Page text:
The padlock icon is our friend. We've all been trained to look for it in the address bar of our browser, especially when we're shopping online, logging into our webmail, or accessing sensitive information from our bank. But shouldn't secure browsing be the rule, rather than the exception? A project called Let's Encrypt wants to encourage just that, starting in mid-2015.
Now, most popular websites do use secure hosting, in the form of HTTPS—that's a version of the web's underlying HTTP protocol that also incorporates the Secure Sockets Layer (SSL) encryption technology, or its successor Transport Layer Security (TLS). Google enabled HTTPS by default back in 2011; Yahoo made it the default for its mail service in January of this year; and Twitter has been using secure connections as far back as 2012. Yet according to the most recent numbers from the Trustworthy Internet Movement, only 24 percent of 151,000 popular websites should considered secure based on their implementation of SSL/TLS.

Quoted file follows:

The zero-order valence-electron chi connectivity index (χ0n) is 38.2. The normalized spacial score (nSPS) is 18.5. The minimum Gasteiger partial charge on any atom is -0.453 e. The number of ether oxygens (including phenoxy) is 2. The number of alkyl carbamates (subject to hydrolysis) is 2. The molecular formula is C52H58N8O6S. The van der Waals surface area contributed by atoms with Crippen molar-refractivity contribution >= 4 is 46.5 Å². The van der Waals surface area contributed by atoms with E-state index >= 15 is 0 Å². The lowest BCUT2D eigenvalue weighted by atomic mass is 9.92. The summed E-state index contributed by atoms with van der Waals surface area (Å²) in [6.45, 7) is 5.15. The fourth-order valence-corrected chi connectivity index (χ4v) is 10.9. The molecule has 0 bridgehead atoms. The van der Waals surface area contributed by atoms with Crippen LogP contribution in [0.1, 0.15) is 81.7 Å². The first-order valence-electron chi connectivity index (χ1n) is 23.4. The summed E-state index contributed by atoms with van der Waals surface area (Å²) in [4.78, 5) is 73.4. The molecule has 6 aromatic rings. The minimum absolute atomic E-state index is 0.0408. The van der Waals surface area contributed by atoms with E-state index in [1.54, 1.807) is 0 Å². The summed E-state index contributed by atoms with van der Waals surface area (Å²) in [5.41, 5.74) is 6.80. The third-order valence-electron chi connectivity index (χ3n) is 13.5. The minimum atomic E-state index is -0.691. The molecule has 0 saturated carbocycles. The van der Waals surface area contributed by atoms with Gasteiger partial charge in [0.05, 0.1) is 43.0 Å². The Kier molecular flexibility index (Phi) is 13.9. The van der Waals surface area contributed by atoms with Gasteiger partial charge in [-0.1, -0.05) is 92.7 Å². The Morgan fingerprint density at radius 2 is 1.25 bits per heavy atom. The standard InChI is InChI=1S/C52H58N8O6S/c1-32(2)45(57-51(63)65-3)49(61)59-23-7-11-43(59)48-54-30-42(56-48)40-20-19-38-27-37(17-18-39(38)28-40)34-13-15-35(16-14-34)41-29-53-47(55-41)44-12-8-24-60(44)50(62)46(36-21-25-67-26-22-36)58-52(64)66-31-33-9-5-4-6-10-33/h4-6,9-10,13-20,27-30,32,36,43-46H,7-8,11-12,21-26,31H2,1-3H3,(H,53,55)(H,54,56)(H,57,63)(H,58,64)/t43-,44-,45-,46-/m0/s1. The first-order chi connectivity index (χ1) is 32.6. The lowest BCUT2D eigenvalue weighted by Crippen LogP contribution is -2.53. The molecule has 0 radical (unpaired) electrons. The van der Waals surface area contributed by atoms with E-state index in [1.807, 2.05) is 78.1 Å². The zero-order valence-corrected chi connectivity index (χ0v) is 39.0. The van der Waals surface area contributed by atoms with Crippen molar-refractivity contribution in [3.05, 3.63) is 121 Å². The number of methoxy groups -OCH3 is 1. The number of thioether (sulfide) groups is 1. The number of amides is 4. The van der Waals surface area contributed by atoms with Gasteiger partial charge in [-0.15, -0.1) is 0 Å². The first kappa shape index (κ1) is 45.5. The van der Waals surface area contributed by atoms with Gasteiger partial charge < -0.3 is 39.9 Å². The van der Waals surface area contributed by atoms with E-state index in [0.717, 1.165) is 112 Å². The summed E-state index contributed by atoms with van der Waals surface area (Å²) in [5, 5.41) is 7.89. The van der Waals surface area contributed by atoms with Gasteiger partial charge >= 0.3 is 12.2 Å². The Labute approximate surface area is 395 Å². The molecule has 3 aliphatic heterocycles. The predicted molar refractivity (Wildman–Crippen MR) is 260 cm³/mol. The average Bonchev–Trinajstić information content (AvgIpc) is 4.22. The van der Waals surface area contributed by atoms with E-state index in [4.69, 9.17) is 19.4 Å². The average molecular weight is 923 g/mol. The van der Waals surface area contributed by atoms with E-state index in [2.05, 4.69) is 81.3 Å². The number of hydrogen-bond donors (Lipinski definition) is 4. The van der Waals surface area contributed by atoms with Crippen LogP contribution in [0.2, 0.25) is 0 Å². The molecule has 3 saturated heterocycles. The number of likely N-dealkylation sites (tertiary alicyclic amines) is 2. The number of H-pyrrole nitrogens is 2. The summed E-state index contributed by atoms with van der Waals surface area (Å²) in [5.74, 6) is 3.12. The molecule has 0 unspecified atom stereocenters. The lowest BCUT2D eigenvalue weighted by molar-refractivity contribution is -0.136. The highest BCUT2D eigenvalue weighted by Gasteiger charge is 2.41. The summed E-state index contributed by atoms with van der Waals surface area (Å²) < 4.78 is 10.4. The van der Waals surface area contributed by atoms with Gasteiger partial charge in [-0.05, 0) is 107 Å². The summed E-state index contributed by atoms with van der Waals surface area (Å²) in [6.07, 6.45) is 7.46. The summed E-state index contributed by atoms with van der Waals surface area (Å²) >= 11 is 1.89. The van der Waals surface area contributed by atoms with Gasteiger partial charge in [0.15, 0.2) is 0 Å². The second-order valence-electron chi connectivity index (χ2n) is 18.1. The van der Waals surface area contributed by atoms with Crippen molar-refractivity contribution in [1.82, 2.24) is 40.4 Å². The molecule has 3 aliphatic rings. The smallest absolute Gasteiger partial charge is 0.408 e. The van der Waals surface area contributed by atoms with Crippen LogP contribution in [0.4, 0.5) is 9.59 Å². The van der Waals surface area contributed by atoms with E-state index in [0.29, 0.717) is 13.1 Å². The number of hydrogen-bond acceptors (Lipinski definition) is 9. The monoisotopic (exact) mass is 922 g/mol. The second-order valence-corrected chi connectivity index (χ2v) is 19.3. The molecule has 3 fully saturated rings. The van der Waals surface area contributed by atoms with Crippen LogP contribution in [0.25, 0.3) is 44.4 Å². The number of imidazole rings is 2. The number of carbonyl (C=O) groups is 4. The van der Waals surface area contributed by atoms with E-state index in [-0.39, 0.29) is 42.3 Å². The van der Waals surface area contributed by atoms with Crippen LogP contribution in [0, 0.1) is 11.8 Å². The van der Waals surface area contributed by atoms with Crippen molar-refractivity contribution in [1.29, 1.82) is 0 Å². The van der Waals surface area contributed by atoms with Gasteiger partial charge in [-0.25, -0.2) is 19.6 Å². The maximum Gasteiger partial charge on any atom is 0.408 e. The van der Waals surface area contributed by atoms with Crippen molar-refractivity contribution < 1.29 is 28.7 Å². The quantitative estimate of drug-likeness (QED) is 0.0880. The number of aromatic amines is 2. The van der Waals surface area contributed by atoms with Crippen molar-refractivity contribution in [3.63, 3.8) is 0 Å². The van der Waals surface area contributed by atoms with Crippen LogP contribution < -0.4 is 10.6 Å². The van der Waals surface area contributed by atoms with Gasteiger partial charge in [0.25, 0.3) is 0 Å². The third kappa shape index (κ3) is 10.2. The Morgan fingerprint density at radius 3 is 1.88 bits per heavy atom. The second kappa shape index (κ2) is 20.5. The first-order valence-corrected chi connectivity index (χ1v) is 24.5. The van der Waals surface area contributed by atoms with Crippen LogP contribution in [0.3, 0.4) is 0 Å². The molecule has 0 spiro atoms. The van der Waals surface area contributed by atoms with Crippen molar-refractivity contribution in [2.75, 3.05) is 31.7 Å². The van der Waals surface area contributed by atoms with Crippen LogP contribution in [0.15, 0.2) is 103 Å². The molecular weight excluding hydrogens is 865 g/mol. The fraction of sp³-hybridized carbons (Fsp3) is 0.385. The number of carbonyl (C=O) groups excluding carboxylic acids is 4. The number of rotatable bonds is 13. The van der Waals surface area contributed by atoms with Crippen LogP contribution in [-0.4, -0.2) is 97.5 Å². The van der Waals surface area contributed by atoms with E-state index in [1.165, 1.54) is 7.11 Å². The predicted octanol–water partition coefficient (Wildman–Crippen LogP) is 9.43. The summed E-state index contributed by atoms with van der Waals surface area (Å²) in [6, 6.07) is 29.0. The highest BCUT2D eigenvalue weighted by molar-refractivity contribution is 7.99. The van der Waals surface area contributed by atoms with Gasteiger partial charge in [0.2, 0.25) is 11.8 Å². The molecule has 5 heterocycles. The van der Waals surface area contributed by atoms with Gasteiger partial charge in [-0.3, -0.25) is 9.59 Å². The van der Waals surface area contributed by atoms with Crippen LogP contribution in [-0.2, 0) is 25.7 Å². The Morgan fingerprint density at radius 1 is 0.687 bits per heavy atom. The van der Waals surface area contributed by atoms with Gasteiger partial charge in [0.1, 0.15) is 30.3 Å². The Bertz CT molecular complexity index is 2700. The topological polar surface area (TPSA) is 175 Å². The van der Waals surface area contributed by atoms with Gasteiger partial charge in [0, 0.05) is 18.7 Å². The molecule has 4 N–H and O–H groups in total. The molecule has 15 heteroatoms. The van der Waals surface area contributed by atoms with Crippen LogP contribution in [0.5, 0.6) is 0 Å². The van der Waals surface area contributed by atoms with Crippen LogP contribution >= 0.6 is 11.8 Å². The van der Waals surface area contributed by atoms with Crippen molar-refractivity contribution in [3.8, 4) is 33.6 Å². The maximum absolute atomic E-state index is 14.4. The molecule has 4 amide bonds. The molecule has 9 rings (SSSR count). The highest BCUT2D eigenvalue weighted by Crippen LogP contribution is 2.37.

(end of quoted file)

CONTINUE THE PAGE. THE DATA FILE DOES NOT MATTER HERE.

Here's the thing: setting up a secure website is a pain. Even for the technically minded folks who don't mind getting hip-deep into arcane command line tools, configuring and enabling the features that ensure encrypted communication is a complicated process that involves requesting cryptographic certificates, installing them, and making sure that they remain current.